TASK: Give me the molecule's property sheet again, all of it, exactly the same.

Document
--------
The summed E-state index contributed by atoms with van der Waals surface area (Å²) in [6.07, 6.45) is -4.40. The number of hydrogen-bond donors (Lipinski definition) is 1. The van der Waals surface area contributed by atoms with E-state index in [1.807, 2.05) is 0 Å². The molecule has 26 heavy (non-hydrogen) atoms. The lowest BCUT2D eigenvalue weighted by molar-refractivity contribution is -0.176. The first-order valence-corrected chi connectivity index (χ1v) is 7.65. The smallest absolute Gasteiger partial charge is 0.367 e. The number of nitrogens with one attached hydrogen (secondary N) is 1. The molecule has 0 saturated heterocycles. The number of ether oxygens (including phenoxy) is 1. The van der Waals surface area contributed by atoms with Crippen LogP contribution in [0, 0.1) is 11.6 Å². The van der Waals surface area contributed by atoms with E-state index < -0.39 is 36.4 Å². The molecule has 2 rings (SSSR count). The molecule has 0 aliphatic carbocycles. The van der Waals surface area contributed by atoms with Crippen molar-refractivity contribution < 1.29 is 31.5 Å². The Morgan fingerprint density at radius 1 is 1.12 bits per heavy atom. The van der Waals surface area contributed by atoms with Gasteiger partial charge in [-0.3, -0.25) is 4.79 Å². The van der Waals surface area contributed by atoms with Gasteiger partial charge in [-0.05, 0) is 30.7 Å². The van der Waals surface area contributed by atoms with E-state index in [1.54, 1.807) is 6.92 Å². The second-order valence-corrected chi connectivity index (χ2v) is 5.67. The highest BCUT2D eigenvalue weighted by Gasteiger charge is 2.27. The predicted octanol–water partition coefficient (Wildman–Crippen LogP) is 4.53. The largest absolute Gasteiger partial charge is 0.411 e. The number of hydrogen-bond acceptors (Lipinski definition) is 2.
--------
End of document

The summed E-state index contributed by atoms with van der Waals surface area (Å²) in [6.07, 6.45) is -4.40. The number of hydrogen-bond donors (Lipinski definition) is 1. The van der Waals surface area contributed by atoms with E-state index in [1.807, 2.05) is 0 Å². The molecule has 26 heavy (non-hydrogen) atoms. The lowest BCUT2D eigenvalue weighted by molar-refractivity contribution is -0.176. The first-order valence-corrected chi connectivity index (χ1v) is 7.65. The smallest absolute Gasteiger partial charge is 0.367 e. The number of nitrogens with one attached hydrogen (secondary N) is 1. The molecule has 0 saturated heterocycles. The number of ether oxygens (including phenoxy) is 1. The van der Waals surface area contributed by atoms with Crippen LogP contribution in [0, 0.1) is 11.6 Å². The van der Waals surface area contributed by atoms with E-state index < -0.39 is 36.4 Å². The molecule has 2 rings (SSSR count). The molecule has 0 aliphatic carbocycles. The van der Waals surface area contributed by atoms with Crippen molar-refractivity contribution < 1.29 is 31.5 Å². The Morgan fingerprint density at radius 1 is 1.12 bits per heavy atom. The van der Waals surface area contributed by atoms with Gasteiger partial charge in [-0.3, -0.25) is 4.79 Å². The van der Waals surface area contributed by atoms with Gasteiger partial charge in [-0.05, 0) is 30.7 Å². The van der Waals surface area contributed by atoms with E-state index in [1.54, 1.807) is 6.92 Å². The second-order valence-corrected chi connectivity index (χ2v) is 5.67. The highest BCUT2D eigenvalue weighted by Gasteiger charge is 2.27. The predicted octanol–water partition coefficient (Wildman–Crippen LogP) is 4.53. The largest absolute Gasteiger partial charge is 0.411 e. The number of hydrogen-bond acceptors (Lipinski definition) is 2.